The TT Club says the fire aboard the X-Press Pearl off the coast of Sri Lanka once again illustrates the need for ensuring the safe transport of dangerous cargo.
The TT Club, with a global network that includes offices in London, Hong Kong, Sydney and New Jersey, provides insurance and related risk-management services to the transportation and logistics industry.
“The X-Press Pearl’s sad fate is the latest in a disappointing recent and persistent catalog of container ship fires of varying degrees of severity, which occur on an almost weekly basis,” the TT Club said in a statement Thursday. “The vast majority of these are initiated by cargo of a hazardous nature. One estimate puts the number of mis- or undeclared dangerous cargoes in excess of 150,000 containers a year — each of which has disastrous potential.
“While still to be fully investigated, the catalyst for the inferno on the X-Press Pearl has been asserted to be a leakage of nitric acid, which was correctly declared but apparently incorrectly packaged or packed,” it said.
The BBC reported the X-Press Pearl was carrying 1,486 containers, some filled with nitric acid along with other chemicals and cosmetics, when it caught fire May 20 near the Port of Colombo. This week the Singapore-registered vessel broke apart and began sinking. Hundreds of tons of oil from the ship’s tanks is expected to pollute the ocean and Sri Lankan coast. All crew members had been safely evacuated.
Millions of plastic pellets, the raw material used for shopping bags, already have covered stretches of Sri Lanka’s coast, according to the BBC.
Photo gallery: X-Press Pearl fire
(All photos from Sri Lanka Ports Authority)
Last year the TT Club estimated that the international maritime industry incurs losses of $6 billion annually because of incorrectly packed or documented cargo.
The TT Club has been campaigning to reduce the number of “these life-threatening, cargo- and ship-damaging, environmentally impactful and highly costly events.” This includes promotion of the adoption of the Code of Practice for Packing of Cargo Transport Units — the CTU Code.
Issued in 2014, the CTU Code, which applies to packing and transport operations throughout the supply chain, was jointly developed by the International Maritime Organization, International Labor Organization and United Nations Economic Commission for Europe.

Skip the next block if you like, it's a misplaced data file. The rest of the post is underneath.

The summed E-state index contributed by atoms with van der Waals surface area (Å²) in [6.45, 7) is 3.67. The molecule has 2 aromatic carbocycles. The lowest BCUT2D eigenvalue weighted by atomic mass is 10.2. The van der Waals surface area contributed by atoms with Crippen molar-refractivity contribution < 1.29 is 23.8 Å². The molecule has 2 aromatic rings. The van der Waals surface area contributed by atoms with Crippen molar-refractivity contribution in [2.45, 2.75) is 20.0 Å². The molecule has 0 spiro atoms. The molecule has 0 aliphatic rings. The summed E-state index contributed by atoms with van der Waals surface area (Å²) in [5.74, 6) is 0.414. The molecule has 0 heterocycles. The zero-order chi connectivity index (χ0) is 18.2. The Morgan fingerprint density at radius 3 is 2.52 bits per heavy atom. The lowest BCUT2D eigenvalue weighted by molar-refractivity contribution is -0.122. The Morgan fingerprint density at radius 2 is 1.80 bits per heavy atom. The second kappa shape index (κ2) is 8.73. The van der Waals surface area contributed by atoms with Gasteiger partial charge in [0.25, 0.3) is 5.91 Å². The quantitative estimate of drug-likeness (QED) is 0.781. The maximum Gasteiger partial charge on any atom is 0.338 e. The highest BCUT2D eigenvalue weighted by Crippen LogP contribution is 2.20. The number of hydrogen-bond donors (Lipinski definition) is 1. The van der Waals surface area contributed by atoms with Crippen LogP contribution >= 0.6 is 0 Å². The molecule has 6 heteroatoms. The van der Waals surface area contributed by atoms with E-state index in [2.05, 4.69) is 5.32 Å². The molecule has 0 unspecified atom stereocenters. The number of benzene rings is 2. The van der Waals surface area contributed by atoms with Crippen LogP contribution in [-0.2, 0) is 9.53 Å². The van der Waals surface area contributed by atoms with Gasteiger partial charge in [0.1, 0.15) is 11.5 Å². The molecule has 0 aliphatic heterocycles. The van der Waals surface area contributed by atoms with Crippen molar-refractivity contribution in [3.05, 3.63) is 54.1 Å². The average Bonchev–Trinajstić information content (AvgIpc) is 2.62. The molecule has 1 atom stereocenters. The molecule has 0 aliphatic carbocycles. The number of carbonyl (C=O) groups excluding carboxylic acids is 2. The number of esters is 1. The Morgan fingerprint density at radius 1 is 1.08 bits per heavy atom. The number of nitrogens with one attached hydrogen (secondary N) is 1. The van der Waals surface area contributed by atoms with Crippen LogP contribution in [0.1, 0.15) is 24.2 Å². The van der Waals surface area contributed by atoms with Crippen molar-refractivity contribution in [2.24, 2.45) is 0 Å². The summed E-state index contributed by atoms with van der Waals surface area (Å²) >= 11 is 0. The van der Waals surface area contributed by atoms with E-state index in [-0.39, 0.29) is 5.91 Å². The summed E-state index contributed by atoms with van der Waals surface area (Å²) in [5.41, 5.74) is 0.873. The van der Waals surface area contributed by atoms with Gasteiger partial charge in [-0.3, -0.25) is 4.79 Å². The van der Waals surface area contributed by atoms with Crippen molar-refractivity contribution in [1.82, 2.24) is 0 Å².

Peregrine Storrs-Fox, the TT Club’s risk management director, told American Shipper last year that there has not been significant improvement in incident statistics since the code was issued.
“From the TT Club’s perspective, one of the frustrations despite putting out advice around lots of different cargo issues over decades now, we still find that somewhere around two-thirds of cargo damage-related claims are coming because of some sort of poor practice in terms of packing — load distribution or securing of the cargo — but also documentary things around classification, declaration of cargo, how that’s documented, how the information is passed correctly through the system between different stakeholders by way of data transfer,” Storrs-Fox said then.
The TT Club continues to push for adherence to the CTU Code. Earlier this year it presented three webinars covering container ship fire issues, including safe cargo packing, declaration and stowage of hazardous goods; ship crews’ response to onboard fires; and forensic investigations and legal actions after a shipboard fire.
The TT Club helped establish a Cargo Integrity Group that produced the CTU Code — Quick Guide and Container Packing Checklist, both available in multiple languages to enable easier access to the guidance.
“Dangerous goods are subject to mandatory regulation,” Storrs-Fox said. “In the case of this casualty, we see another element to the problem. The offending cargo was apparently correctly declared, with its relevant properties known, and presumably originating from an experienced shipper. Yet for whatever reason, the packaging was inappropriate or the packing and/or securing within the container was insufficient, resulting in a dangerous leakage.
“While supply chains are complex and the hazards numerous, relevant knowledge and guidance are critical, within a control environment that must include effective inspection and enforcement regimes,” Storrs-Fox said.